A few years ago Daniel Kifer and Ashwin Machanavajjhala wrote a paper called “No Free Lunch in Data Privacy”, which uses the eponymous No Free Lunch Theorem to argue that it is not possible to provide both privacy and utility without making assumptions about how the data are generated, at least as those things are (were?) usually defined.

    One big impact here is that this seems to weaken the claim that we can provide privacy without making any assumptions about the data, because what is shown here is that if that’s the case, you will necessarily be compromising the utility of your data.

    So, is DP too strong to do anything useful with? This seems to support that notion, though there may still be practical applications of the theory. Also, this does not exclude other possible notions of privacy, from which we can possibly recover routines for anonymizing data.

    I should also say that I’m not an expert in the area either, so corrections are welcome.

    • Posted August 2, 2012 at 9:28 am | Permalink | Reply

      Well there are lots of examples where you can achieve differential privacy and still have utility.
      The simple example of estimating a mean on a bounded domain is such an example.
      And there is no assumption about how the data were generated in that case.
      Similarly, there are lots of papers on private data summaries, private classifiers etc.
      So it clearly does preserve utility in many cases.
      But then there are cases where it clearly does not work.
      A high dimensional contingency table with manu zero counts is an example.
      So I think it is very application dependent.
      I did read The paper by Kifer and Machanavajjhala
      and it was interesting but I do’t remember the details right now.

  2. Posted August 10, 2012 at 4:12 pm | Permalink | Reply

    Hi Larry! I just found this blog post. I’d like to understand better your point that differential privacy necessitates adding too much noise for high dimensional data. For example, suppose your database consists of d-dimensional boolean valued data, and what you are interested in is a contingency table containing the ~ (d choose k) k-way marginals. We know how to provide these on any dataset, so that the relative error is not worse than ~ O(d * k / sqrt{n}) for any of these marginals. i.e. if you want relative error 1%, then you need your database to be of size Omega(k * d). In the theory community, we think of this as quite reasonable — the amount of data you need only grows linearly in the dimension of the data! Of course, as you say, we are necessarily talking about additive error, since it is necessary to hide the zeros. (When I talk about relative error, I mean dividing the additive error by n). Its true that some kinds of additive error are unavoidable when we are dealing with differential privacy — is it additive, rather than multiplicative error that is the problem?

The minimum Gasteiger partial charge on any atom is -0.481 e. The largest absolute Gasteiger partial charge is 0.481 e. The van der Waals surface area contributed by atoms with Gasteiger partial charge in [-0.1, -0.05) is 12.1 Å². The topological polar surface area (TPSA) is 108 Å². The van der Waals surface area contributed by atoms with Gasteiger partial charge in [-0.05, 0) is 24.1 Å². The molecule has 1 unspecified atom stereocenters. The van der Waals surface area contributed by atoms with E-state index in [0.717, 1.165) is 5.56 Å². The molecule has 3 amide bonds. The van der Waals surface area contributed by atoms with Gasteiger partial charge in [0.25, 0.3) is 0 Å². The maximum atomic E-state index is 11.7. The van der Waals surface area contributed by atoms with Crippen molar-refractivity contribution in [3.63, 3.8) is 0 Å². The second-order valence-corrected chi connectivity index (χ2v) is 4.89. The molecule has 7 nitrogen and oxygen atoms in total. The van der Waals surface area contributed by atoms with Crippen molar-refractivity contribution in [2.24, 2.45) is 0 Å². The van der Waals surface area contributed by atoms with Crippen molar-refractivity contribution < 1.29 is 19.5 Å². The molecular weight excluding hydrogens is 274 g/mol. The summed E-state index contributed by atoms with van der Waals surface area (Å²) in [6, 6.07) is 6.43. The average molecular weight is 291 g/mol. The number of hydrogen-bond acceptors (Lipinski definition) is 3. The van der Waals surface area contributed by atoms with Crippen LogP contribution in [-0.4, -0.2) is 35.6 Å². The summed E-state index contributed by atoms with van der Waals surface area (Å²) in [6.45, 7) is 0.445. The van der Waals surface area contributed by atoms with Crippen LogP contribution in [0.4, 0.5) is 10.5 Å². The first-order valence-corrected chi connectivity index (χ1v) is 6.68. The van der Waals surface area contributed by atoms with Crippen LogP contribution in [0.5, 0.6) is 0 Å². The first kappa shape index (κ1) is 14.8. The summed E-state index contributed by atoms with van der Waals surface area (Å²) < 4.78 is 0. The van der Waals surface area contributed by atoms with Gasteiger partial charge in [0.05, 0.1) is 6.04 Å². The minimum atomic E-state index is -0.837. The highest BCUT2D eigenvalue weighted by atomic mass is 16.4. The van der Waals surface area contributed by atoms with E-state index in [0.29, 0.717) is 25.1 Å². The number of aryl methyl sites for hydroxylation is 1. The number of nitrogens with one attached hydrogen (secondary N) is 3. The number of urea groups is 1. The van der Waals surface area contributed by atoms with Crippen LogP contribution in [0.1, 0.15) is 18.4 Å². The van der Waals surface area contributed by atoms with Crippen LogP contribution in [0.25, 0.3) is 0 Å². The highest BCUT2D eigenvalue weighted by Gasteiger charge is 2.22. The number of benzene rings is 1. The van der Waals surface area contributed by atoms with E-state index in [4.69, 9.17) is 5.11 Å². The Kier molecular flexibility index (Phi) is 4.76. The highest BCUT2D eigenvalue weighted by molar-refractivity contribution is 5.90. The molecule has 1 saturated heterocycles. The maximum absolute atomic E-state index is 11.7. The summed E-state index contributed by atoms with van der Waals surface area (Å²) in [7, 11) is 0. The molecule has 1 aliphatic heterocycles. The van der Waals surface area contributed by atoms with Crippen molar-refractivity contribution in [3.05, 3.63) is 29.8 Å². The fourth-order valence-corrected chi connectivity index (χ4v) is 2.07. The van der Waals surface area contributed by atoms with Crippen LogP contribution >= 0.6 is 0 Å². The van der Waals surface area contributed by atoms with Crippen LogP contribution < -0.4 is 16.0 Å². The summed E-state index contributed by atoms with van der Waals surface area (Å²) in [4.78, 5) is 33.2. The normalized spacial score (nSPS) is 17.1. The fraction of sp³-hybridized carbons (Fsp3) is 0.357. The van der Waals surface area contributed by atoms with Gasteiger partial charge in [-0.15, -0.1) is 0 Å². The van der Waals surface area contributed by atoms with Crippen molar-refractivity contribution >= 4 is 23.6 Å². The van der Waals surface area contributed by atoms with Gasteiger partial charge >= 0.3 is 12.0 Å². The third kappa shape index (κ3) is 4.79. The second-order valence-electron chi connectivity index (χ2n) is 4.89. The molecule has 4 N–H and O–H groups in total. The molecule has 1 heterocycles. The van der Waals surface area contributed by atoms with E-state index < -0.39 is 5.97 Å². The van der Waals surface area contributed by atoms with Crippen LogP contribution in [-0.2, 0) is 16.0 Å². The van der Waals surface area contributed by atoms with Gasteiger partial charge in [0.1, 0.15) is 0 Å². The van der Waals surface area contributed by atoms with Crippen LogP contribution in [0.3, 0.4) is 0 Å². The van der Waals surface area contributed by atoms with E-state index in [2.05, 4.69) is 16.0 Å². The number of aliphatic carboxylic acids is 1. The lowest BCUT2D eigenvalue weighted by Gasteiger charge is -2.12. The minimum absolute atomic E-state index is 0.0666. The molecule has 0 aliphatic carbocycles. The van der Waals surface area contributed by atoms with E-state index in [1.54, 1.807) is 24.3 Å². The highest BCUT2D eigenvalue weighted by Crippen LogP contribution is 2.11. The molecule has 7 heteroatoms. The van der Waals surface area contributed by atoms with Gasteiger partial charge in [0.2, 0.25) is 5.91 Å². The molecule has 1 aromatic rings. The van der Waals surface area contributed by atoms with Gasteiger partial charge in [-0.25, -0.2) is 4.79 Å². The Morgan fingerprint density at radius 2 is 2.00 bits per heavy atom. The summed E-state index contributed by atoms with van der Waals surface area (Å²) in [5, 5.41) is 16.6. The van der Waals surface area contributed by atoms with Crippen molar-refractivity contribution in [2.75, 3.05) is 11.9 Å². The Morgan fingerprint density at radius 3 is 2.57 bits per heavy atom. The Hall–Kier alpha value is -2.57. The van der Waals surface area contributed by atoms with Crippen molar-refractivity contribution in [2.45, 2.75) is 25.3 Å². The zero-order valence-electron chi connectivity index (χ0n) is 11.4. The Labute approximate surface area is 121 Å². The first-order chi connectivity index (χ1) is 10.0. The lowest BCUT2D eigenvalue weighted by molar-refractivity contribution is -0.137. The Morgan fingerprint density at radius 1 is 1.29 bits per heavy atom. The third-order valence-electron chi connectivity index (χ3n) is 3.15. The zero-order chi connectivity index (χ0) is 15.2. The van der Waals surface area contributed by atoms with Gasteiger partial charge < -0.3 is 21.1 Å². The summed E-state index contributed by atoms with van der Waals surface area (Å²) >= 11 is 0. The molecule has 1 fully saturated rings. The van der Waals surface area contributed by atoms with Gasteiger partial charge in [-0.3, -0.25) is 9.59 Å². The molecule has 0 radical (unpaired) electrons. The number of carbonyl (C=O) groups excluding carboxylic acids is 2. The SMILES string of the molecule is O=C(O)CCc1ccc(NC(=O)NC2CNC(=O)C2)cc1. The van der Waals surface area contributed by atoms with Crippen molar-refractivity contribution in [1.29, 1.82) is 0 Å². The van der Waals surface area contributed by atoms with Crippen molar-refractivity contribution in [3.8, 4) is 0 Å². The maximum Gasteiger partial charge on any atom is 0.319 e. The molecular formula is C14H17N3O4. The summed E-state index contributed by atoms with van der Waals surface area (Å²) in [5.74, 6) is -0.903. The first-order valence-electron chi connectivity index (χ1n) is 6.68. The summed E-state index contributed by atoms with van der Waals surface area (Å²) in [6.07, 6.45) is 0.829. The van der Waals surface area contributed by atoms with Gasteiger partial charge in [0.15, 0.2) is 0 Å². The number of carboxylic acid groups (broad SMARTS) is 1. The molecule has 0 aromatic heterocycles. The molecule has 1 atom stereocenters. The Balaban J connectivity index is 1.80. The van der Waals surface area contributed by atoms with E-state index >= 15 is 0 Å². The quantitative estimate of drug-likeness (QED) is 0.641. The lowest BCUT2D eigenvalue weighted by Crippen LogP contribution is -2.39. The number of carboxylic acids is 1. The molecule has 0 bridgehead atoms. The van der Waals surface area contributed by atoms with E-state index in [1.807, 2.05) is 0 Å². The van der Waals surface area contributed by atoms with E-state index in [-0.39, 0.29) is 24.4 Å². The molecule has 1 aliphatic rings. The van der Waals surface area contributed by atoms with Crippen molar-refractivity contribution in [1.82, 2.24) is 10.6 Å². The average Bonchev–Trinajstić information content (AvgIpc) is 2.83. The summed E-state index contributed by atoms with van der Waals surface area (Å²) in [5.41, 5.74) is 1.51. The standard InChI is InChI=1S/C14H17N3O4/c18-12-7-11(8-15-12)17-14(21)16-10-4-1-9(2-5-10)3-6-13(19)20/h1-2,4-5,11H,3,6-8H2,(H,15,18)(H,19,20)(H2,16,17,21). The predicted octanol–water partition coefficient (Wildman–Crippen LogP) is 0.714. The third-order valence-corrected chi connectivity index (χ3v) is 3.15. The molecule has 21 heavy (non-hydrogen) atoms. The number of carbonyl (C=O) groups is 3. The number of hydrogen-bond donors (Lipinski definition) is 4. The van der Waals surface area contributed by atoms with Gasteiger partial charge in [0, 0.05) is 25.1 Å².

Of course, what we can do in a computationally efficient way is another story: we do not have polynomial time algorithms that achieve the above bound. But this is a different issue than that differential privacy is too strong as an information theoretic constraint. The computational feasibility of differentially private analysis is still wide open for the most part, but the information theoretic bounds are what I would have considered extremely positive.

    • Posted August 10, 2012 at 5:27 pm | Permalink | Reply

      Hi Aaron

      Interesting point.
      But how well can you preserve the entries of the table
      (not just the marginals)?

      Isn’t the L_1 distance between the
      multinomials (the original and the released table)
      going to be large when d is large?


      • Posted August 10, 2012 at 7:05 pm | Permalink

        Its true that if what you want to release is the histogram of the data itself (i.e. “1 copy of element A, 0 copies of element B, 0 copies of element C, 2 copies of element D”, etc…) that you are in trouble: this can’t be done privately without huge amounts of noise. This is by design — in fact, any method that lets you reconstruct this histogram too accurately is called “blatantly non private” (see, e.g. this paper, which pre-dated differential privacy http://dl.acm.org/citation.cfm?id=773173) — this is something that differential privacy protects against. What the lower bounds in the above paper show is that any algorithm that answers too many queries (of a type that includes marginals) to relative error o(1/sqrt{n}) allows an adversary to reconstruct the database almost exactly — and hence is not “private.”

        So thats fair enough — if you want a summary of the data that captures everything you could compute from the data itself, you cannot do this with differential privacy. But often, you can still privately do whatever you would have used that data for. So in addition to computing all of the marginals, you can e.g. do empirical risk minimization, combinatorial optimization, compute the singular values and singular vectors of matrix valued data, and plenty of other things on high dimensional data. This is not to say that privacy is without cost — if you want to do these things to the same level of accuracy you could have done them non-privately, you will need more data. So I think one useful way of talking about this cost is in terms of how much larger your data set has to be before you can feasibly perform a task privately, as opposed to non-privately. In the “good” cases, this factor is only linear in the dimension of the data, but of course, in some settings, this may be unacceptably large.

      • Posted August 10, 2012 at 7:11 pm | Permalink

        Yes I think we are in agreement.